The scale of our contemporary concerns with innovation has its critics. We noted earlier that there is frequent debate about precisely how ‘innovative’ particular innovations are and the extent to which the degree of innovation is a function of public relations as much as new utility. There are several strands of argument that make rather more sustained critiques of innovation (or perhaps more accurately, our apparent obsession with technology and innovation), which we look at briefly in this section.
It is frequently argued that the pace of technological change is increasing. For example, one well-known ‘futurologist’, Ray Kurzweil, has long argued that technology is not only developing exponentially (at least, as measured by some indicators of technological performance, most notably including the growth of computer processing speed) but that the rate of change itself is also changing exponentially (Kurzweil, 2001). So, not only is the pace of change accelerating, but the rate at which it is accelerating is also increasing. He argues that we are approaching the ‘singularity’ – the point at which the technology we make will itself have become more ‘intelligent’ than humans and hence be able to innovate (or invent) even more rapidly.
Although Kurzweil’s argument might be among the more extreme claims made about the inevitability of technological change, he is certainly not alone. The UK government, for example, argues more modestly, but in a similar vein:
A large body of evidence shows that innovative economies are more productive and faster growing. They deliver higher returns on investment and increased living standards. They are better at responding to changing circumstances through redeploying old activities and jobs. They are more able to find solutions to global challenges such as reducing dependence on fossil fuels, helping people live longer and healthier lives.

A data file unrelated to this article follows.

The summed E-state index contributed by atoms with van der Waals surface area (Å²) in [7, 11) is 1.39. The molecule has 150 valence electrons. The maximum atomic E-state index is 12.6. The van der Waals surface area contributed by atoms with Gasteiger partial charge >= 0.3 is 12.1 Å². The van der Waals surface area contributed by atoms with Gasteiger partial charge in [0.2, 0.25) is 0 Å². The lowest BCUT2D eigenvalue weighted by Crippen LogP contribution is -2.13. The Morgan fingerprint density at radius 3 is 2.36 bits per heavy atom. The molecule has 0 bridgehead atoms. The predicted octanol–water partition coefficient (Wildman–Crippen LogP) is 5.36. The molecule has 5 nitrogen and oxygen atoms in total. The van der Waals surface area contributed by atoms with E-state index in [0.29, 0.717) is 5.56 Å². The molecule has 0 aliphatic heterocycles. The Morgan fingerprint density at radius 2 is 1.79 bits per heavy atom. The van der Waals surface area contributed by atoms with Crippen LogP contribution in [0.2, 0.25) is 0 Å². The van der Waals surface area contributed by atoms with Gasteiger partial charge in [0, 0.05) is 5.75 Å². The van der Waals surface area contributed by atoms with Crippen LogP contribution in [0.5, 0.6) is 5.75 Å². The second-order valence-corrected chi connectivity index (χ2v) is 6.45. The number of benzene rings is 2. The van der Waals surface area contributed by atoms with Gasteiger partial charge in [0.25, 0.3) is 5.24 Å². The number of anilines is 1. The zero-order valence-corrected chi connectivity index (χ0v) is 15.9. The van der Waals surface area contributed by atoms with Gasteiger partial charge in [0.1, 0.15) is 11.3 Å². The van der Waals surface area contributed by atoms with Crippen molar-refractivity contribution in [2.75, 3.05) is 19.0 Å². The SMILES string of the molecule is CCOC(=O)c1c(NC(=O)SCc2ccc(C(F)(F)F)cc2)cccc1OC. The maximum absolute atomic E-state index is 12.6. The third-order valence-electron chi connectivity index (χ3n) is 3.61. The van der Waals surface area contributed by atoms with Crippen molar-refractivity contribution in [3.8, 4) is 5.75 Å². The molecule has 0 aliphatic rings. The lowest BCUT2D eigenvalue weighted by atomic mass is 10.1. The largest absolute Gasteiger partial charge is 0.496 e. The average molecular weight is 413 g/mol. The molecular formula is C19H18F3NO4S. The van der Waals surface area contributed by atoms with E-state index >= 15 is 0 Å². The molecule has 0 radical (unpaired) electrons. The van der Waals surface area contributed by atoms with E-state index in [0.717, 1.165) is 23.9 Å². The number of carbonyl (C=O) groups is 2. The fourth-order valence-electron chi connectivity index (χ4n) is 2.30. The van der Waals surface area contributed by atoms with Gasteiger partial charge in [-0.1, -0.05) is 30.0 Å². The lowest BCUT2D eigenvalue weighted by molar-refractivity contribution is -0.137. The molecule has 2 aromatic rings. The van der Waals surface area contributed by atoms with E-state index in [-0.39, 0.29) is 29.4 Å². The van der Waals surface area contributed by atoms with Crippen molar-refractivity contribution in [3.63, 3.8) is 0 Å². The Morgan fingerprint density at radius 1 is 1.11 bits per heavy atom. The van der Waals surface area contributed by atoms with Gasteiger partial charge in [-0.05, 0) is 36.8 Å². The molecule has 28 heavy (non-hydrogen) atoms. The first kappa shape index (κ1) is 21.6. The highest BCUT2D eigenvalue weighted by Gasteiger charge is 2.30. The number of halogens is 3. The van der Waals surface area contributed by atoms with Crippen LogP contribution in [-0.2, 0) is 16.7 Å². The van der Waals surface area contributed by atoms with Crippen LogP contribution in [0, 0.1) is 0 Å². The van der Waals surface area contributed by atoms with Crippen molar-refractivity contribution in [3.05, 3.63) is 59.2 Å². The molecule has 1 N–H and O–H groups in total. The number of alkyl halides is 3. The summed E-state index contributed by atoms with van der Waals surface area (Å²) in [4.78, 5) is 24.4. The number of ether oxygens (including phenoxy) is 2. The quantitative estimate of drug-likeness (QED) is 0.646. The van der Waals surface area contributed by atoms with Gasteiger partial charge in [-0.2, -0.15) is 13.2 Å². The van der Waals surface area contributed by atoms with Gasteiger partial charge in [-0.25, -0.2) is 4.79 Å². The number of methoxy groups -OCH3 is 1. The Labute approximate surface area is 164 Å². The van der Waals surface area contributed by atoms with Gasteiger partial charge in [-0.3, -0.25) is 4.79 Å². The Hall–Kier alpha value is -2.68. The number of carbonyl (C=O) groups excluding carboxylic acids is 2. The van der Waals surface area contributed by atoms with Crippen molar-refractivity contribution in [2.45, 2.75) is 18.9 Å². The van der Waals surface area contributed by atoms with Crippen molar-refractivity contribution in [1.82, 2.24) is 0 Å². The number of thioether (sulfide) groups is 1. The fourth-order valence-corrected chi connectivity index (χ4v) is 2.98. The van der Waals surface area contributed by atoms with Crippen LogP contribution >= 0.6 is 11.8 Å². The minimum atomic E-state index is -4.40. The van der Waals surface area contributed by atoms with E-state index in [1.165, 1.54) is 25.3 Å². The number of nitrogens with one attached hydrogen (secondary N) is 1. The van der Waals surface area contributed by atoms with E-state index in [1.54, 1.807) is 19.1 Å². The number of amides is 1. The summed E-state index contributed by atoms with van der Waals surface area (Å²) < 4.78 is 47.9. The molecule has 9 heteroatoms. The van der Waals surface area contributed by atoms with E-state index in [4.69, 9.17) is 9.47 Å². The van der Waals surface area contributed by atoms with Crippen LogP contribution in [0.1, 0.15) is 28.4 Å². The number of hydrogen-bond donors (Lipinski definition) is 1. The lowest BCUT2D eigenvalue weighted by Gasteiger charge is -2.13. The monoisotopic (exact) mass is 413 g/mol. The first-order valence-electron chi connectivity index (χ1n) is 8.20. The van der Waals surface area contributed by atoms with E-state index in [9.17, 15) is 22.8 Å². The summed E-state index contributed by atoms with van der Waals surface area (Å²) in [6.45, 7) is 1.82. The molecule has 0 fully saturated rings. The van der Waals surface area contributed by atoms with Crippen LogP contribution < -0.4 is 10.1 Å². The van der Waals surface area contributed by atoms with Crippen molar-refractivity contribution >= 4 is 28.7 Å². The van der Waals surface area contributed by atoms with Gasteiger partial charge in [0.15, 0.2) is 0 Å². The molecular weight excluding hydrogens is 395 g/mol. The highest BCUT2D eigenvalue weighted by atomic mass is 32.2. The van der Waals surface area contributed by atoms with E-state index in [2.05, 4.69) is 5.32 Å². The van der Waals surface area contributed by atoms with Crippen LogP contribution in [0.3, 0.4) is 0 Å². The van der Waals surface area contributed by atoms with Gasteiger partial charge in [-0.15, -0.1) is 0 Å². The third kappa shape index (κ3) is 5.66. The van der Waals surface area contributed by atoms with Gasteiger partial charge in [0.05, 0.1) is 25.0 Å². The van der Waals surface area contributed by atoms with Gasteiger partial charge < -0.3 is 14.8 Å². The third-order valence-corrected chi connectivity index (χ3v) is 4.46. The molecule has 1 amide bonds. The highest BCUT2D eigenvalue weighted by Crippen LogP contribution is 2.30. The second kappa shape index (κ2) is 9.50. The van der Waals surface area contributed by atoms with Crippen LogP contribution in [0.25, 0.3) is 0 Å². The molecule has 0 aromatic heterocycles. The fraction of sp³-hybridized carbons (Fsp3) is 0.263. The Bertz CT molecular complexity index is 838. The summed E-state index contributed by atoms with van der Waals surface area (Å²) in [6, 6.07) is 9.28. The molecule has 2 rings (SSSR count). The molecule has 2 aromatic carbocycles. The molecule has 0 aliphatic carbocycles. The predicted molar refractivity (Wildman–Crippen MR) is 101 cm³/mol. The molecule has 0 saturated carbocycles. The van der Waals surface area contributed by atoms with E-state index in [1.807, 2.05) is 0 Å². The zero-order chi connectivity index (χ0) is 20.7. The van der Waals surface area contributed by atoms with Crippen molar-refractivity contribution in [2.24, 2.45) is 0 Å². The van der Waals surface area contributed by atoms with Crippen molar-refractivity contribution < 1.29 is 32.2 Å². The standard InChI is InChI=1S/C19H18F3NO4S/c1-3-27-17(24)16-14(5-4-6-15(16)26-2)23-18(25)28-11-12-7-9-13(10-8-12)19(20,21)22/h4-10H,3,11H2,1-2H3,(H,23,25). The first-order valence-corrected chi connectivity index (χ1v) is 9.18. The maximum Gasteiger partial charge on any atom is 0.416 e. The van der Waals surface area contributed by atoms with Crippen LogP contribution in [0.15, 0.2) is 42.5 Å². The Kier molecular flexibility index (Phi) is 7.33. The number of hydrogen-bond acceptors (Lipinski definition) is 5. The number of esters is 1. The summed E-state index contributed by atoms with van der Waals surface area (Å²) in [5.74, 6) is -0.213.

Others, though probably in a minority, are more sceptical and challenge such views (e.g. Cowen, 2011). US economist Robert Gordon, in a thought-provoking Working Paper for the US National Bureau of Economic Research (Gordon, 2012), has argued that the past 250 years of economic growth may prove to have been an aberration in human history. He looks specifically at the US economy (which has over recent decades been the global powerhouse of innovation and economic growth), and notes that many of the benchmark inventions and subsequent innovations of this period are ‘once only’. For example, the spread of suburbs as a result of improved cars, roads and public/mass transit systems can only happen once in a place, though it may still occur elsewhere in the world. Similarly central heating and air conditioning which control interior building temperatures can only be diffused once. Roberts contradicts Kurzweil’s claims about the increasing pace of technological change, using the example of the speed of mass travel. This increased from around 5 km/h (3 mph) with the horse-drawn omnibus in 1860, through the train and the car, to around 800 km/h (500 mph) with the advent of the Boeing 707 in 1958.
Speed has not only not increased since then, but actually decreased as airlines seek to reduce fuel consumption. Europeans might point to the troubled history of Anglo-French supersonic airliner Concorde, which had a maximum speed of 2140 km/h. It made its first commercial flight in 1976 before being removed from service in 2003 for a range of economic, safety and technological reasons. Arguably, Concorde never provided mass transport (only 20 were built, each capable of carrying around 100 passengers) and only serves to emphasise Gordon’s argument. The main thrust of Gordon’s paper is that economic growth due to innovation may consequently be lower in the future than it has been historically, and is unlikely to be enough to overcome a range of other systemic problems in the USA to maintain growth at historic trend levels, even assuming away the particular problems of the global crisis which began in 2008.